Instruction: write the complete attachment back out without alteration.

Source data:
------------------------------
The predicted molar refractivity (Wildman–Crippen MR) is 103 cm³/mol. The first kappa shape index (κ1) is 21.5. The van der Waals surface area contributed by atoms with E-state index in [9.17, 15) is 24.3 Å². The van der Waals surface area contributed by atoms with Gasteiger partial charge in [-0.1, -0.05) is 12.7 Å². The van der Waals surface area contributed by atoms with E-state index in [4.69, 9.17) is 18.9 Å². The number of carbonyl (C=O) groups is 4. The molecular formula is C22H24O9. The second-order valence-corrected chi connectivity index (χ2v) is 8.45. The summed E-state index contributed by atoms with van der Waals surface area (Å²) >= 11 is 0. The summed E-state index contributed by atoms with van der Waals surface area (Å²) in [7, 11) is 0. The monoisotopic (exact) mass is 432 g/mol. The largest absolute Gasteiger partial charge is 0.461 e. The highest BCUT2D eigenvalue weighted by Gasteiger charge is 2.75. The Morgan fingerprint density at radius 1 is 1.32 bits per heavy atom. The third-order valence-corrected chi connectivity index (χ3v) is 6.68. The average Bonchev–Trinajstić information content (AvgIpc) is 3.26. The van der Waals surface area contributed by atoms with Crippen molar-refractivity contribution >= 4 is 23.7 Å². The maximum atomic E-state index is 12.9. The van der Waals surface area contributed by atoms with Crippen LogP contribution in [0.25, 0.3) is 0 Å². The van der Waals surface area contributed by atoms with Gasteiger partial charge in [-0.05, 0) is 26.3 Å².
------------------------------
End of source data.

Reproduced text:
The predicted molar refractivity (Wildman–Crippen MR) is 103 cm³/mol. The first kappa shape index (κ1) is 21.5. The van der Waals surface area contributed by atoms with E-state index in [9.17, 15) is 24.3 Å². The van der Waals surface area contributed by atoms with Gasteiger partial charge in [-0.1, -0.05) is 12.7 Å². The van der Waals surface area contributed by atoms with E-state index in [4.69, 9.17) is 18.9 Å². The number of carbonyl (C=O) groups is 4. The molecular formula is C22H24O9. The second-order valence-corrected chi connectivity index (χ2v) is 8.45. The summed E-state index contributed by atoms with van der Waals surface area (Å²) >= 11 is 0. The summed E-state index contributed by atoms with van der Waals surface area (Å²) in [7, 11) is 0. The monoisotopic (exact) mass is 432 g/mol. The largest absolute Gasteiger partial charge is 0.461 e. The highest BCUT2D eigenvalue weighted by Gasteiger charge is 2.75. The Morgan fingerprint density at radius 1 is 1.32 bits per heavy atom. The third-order valence-corrected chi connectivity index (χ3v) is 6.68. The average Bonchev–Trinajstić information content (AvgIpc) is 3.26. The van der Waals surface area contributed by atoms with Crippen molar-refractivity contribution >= 4 is 23.7 Å². The maximum atomic E-state index is 12.9. The van der Waals surface area contributed by atoms with Crippen LogP contribution in [0.25, 0.3) is 0 Å². The van der Waals surface area contributed by atoms with Gasteiger partial charge in [-0.05, 0) is 26.3 Å².